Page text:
How Many Times Should You Train a Muscle Group Per Week?

How Many Times Should You Train a Muscle Group Per Week? (The Truth)

Image of a man flexing his muscles. Source: Pexels

Whether it’s strength training, resistance workouts, or lifting weights, everyone can benefit from building muscle. Strong muscles make it easier to handle daily tasks—like carrying groceries up the stairs, or lifting boxes—and they help keep you steady and prevent falls. They can also make you look leaner and help with weight loss.

If you’re concerned about how often and how much you need to train each muscle group to see results, don’t worry. In this guide, we’ll explain how often and how many exercises you should do for each muscle group to effectively grow your muscles. We’ll also cover the best exercises for each muscle group and suggest which ones to pair together. This way, you can get stronger safely and effectively, without overdoing it.

How Often is ‘Often Enough’ According to Science?

A comprehensive study in the Journal of Strength and Conditioning Research concluded that people who trained twice per week had greater muscle mass compared to those who trained once per week.

Ideally, you should be working on each muscle group at least twice per week, with a minimum of 48 hours of rest between sessions targeting the same muscles. For instance, if you train your legs on Monday, you should not train them again until Wednesday at the earliest.

What if You Want to Train the Same Muscle Group Two Days in A Row?

It is generally safe to train the same muscle group on consecutive days, as long as you manage the intensity and type of exercise you do each day.

When you work out, especially during strength training, you might push your muscles to the point where they can’t perform another repetition—this is what’s known as “going to failure.” Training to failure is very demanding on your muscles, and typically, they need time to recover after such intense exertion.

However, if you avoid going to failure, it’s possible to train the same muscles on back-to-back days without negative effects. This can actually be beneficial.

How to Train on Consecutive Days

Training like this can enhance recovery and prolong the period of protein synthesis—the process your body uses to build muscle. By alternating the intensity and type of workload on consecutive days, you stimulate muscle growth and recovery effectively.

  1. Day One – Heavy Weights, Low Reps: On the first day, focus on lifting heavier weights with fewer repetitions (about three to eight reps). This session is about building strength and muscle size.
  2. Day Two – Light Weights, High Reps: On the second day, switch to lighter weights and increase the number of repetitions (about eight to 12 reps). This lighter session helps in recovery by stimulating blood flow to the muscles, which brings nutrients that aid in repair and growth.
Image of a man lifting dumbbells. Source: Pexels

How Many Exercises per Muscle Group Is Enough for Achieving Hypertrophy?

When you’re looking to build up your muscles, it’s all about giving them a good challenge. Think about it like this: if your muscles are used to lifting the same weight all the time, they get bored and don’t grow. To keep them growing, you can mix it up with different exercises.

Now, you might have heard different opinions on how many exercises you need for each muscle. Some would say just stick to the basics, like squats, bench presses, and deadlifts. These are great because they work lots of muscles at once. Others like to try every exercise they see on Instagram or TikTok to hit the muscles from every angle.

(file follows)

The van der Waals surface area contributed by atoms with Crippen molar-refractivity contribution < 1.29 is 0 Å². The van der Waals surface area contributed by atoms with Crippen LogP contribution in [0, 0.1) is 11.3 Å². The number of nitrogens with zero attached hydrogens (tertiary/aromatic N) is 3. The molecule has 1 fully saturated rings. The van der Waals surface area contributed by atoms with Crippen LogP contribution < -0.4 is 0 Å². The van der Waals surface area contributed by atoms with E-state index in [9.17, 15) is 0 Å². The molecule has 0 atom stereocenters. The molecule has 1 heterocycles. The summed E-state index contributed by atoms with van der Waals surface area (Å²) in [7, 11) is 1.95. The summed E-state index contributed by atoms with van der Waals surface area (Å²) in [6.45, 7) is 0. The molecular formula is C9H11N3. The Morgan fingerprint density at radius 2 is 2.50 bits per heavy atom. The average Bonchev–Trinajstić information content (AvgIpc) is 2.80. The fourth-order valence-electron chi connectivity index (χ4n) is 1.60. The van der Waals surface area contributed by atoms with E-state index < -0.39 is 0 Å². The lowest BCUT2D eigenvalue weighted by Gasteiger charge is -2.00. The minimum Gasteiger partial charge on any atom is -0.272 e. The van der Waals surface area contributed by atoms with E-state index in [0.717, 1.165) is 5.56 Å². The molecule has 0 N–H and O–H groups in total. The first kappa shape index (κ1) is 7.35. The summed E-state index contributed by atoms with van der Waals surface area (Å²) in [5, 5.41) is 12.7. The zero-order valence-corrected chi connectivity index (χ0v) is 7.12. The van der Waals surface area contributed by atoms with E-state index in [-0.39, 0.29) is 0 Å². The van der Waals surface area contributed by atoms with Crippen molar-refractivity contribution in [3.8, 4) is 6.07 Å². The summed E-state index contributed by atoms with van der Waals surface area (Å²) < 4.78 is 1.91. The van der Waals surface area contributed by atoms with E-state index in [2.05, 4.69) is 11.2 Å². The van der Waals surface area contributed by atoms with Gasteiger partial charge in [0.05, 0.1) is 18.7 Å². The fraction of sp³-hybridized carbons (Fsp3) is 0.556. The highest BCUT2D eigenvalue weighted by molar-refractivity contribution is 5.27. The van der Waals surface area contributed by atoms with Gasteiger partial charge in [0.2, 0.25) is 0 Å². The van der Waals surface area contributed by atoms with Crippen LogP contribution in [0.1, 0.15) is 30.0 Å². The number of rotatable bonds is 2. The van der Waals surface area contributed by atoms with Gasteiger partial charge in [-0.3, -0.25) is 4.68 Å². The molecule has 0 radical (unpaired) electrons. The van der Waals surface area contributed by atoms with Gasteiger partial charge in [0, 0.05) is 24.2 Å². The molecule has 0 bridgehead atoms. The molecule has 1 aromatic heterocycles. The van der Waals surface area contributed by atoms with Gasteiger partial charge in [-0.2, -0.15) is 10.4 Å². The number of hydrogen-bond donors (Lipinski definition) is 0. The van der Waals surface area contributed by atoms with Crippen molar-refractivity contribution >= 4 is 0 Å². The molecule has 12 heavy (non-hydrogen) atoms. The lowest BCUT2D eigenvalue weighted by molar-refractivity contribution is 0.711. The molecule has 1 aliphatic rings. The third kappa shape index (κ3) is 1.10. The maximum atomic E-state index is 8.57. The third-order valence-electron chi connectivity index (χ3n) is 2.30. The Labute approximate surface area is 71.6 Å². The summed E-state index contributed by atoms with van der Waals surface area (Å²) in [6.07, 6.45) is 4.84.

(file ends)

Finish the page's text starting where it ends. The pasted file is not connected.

Here’s the scoop: both ways can work. Some studies show that you don’t have to complicate things. Doing just a few exercises, but doing them well, can be enough. But other times, it’s good to switch things up. This can help you reach parts of the muscle that basic exercises might miss. It’s like making sure you clean every corner of a room instead of just the middle.

For example, if you only do bench presses for your chest, you’re mostly working the middle part of the chest. But if you throw in some chest fly exercises, you can also work on the sides and get a more even development.

Image of a man lifting a kettlebell. Source: Pexels

So, what’s the best number of exercises? A good rule of thumb is to have about 2 to 4 different exercises for each muscle group. This way, you can keep things interesting for your muscles without overdoing it. If you use too many exercises, it’s like spinning your wheels—lots of effort, but not much more growth.

And remember, changing your exercises not only helps grow muscles evenly but also keeps your joints happy by spreading out the wear and tear. It’s like not always walking the same path in a grassy field to avoid wearing out a single trail.

In short, mix it up, but don’t go overboard. A few well-chosen exercises done a couple of times a week should do the trick for keeping those muscles growing and happy!

Other Factors That Affect Muscle Growth

Keep in mind that muscle growth involves more than just your workouts. Getting enough sleep, keeping stress levels in check, and following a nutritious diet are all essential for enhancing your training outcomes. These factors help with recovery and guarantee that your muscles receive the necessary nutrients for growth.

A diet rich in protein can support optimal muscle growth and recovery. Remember, what you feed your body post-workout can make or break your muscle-building efforts.


While research suggests that training twice per week is typically effective, how often you should train a muscle group per week doesn’t have a one-size-fits-all solution. It’s crucial to consider factors like recovery, nutrition, and personal circumstances. The ultimate truth? Consistency, balanced with smart rest and nutrition, is the recipe for sustainable muscle growth.

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